The cannabidiol (CBD) market is larger than ever, with products available online and in stores in the form of chewables, oils, topicals, and more. These contain purified substances from cannabis.

CBD itself is a type of cannabinoid found in the Cannabis sativa plant. Despite claims that CBD can help treat certain conditions naturally, research is ongoing into whether these products can actually help specific health concerns, including HIV symptoms.

It is always a good idea to talk with a doctor before you try out a treatment for HIV. There are some benefits to be learned about the potential benefits of cannabidiol and what current research says about its potential in HIV treatment.


Tetrahydrocannabinol, better known as THC, is a compound found in cannabis that may cause you to feel “high.” However, even though CBD and THC are both cannabinoids, or components of the cannabis plant, these are technically two separate compounds.

Both cannabis and CBD are derived from the cannabis plant. Cannabis is made up of dried cannabis leaves, seeds, and stems.

CBD, on the other hand, may contain trace amounts of THC if derived from hemp, but this doesn’t exceed 0.3 percent and is not enough to cause you to get high.

CBD is perhaps best known for its potential to reduce inflammation and pain while also decreasing anxiety. Such benefits could help with a variety of health conditions.

However, research backing CBD as a specific treatment for HIV symptoms is limited due to small study groups and potential research biases.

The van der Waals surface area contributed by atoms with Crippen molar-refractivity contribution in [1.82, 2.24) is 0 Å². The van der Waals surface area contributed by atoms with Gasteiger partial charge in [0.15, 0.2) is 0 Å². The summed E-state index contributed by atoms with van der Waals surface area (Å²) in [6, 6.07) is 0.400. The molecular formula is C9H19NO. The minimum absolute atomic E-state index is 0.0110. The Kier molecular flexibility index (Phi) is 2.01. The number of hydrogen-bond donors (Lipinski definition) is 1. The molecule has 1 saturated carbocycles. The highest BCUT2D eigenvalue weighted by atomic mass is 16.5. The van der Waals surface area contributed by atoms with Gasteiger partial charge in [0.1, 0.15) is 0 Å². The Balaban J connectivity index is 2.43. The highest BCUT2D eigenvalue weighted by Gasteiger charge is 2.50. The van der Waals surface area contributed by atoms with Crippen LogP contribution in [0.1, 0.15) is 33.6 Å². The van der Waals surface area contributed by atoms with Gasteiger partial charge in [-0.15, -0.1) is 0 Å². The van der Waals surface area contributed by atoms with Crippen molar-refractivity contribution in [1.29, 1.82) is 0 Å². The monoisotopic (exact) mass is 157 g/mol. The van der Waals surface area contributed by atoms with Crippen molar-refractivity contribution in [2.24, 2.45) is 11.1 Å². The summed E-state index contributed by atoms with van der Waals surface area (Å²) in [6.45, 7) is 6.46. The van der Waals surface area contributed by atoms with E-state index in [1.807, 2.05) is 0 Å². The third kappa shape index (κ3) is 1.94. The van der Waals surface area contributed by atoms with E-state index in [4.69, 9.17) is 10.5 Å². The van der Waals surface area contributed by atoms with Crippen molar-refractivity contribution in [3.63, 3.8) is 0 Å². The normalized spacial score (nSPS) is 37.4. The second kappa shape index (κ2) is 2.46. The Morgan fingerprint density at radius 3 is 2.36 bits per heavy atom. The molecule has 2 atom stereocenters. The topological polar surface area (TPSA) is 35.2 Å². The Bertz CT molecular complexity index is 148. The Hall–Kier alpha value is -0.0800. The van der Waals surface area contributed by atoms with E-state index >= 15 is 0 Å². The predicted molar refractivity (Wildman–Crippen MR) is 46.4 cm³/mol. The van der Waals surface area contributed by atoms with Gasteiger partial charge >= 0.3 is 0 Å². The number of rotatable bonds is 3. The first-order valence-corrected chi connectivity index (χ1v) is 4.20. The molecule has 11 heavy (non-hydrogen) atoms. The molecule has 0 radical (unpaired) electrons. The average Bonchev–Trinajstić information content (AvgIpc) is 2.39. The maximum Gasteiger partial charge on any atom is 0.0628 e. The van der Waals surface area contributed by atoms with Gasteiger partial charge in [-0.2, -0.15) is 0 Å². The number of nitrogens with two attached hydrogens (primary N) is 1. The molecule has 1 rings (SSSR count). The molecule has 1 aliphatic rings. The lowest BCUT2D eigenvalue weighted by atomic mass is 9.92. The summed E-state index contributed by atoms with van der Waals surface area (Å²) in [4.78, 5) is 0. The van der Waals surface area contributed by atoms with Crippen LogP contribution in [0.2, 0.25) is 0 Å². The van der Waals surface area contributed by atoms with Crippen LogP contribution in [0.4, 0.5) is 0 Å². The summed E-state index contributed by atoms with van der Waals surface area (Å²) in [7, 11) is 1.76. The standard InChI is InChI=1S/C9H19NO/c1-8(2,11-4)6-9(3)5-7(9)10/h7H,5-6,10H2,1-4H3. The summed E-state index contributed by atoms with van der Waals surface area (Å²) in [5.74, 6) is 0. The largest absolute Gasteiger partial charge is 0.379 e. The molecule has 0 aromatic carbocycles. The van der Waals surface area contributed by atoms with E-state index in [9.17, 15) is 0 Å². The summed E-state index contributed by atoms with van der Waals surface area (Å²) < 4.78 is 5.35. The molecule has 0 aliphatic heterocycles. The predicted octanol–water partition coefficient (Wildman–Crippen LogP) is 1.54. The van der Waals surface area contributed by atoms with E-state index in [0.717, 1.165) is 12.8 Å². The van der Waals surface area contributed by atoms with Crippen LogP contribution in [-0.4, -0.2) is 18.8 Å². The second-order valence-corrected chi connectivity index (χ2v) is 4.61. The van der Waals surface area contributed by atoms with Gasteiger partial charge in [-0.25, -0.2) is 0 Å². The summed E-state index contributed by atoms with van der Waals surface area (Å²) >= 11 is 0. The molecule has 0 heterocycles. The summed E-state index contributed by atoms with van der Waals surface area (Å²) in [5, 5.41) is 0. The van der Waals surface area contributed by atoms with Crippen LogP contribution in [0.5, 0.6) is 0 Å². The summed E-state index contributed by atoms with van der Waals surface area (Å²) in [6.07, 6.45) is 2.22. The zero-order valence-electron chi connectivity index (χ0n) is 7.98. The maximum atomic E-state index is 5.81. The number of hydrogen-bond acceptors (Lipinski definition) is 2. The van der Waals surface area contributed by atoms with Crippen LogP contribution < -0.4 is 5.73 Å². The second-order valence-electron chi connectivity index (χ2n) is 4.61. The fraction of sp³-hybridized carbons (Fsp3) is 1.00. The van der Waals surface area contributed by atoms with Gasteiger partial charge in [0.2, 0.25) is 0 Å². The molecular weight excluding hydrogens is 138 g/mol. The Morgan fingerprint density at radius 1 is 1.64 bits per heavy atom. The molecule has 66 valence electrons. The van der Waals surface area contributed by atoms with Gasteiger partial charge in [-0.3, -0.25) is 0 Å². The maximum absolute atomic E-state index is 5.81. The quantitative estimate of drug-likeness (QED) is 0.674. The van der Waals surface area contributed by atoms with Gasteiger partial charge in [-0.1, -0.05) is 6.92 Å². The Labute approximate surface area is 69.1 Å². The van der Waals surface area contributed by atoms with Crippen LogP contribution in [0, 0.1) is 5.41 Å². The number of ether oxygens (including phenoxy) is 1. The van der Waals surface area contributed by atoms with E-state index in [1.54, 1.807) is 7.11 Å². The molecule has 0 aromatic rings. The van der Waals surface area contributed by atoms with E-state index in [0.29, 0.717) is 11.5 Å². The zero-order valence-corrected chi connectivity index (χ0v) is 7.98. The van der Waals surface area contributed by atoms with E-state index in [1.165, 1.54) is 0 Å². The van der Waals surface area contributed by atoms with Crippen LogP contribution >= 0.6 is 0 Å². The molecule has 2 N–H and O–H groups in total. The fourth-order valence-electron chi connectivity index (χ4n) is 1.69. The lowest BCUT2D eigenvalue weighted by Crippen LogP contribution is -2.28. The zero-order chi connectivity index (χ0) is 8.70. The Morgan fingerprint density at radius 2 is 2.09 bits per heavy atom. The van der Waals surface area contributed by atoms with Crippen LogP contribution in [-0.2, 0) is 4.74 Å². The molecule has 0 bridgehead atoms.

Still, the National Center for Complementary and Integrative Health notes that researchers continue to study CBD and other cannabis products for treating HIV symptoms. They hope CBD might help increase appetite and prevent unintentional weight loss in people with HIV.

Other research has investigated the possible anti-inflammatory effects of CBD in people with HIV. One 2021 review of both human and animal studies found that CBD could reduce oxidative stress and the loss of neurons.

Additionally, results from a 2019 clinical trial found that cannabis oils taken orally may help boost the immune system in people with HIV.

Antiretroviral therapy (ART) remains standard in treating HIV by reducing the effect of the virus on your body, according to the National Institute of Allergy and Infectious Diseases.

However, adherence to ART may be interrupted due to side effects, like nausea and appetite loss. It’s still unclear whether CBD may help ease ART-related side effects or whether it’s safe to take both at the same time.

In 2018, the Food and Drug Administration (FDA) approved the first CBD-containing prescription drug called Epidiolex. This is an oral medication prescribed to help treat Dravet and Lennox-Gastaut syndromes, two rare but severe forms of epilepsy.

In 2020, the FDA also approved epidiolex for tuberous sclerosis, a rare genetic condition.

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While CBD is not FDA-approved to treat HIV symptoms, the agency has approved dronabinol, a synthetic form of THC. Keep in mind that THC and CBD are two different types of cannabinoids.

The brand names Syndros and Marinol are used to sell dronabinol, which is approved to help treat appetite loss and weight loss in HIV, as well as nausea and vomiting from chemotherapy drugs.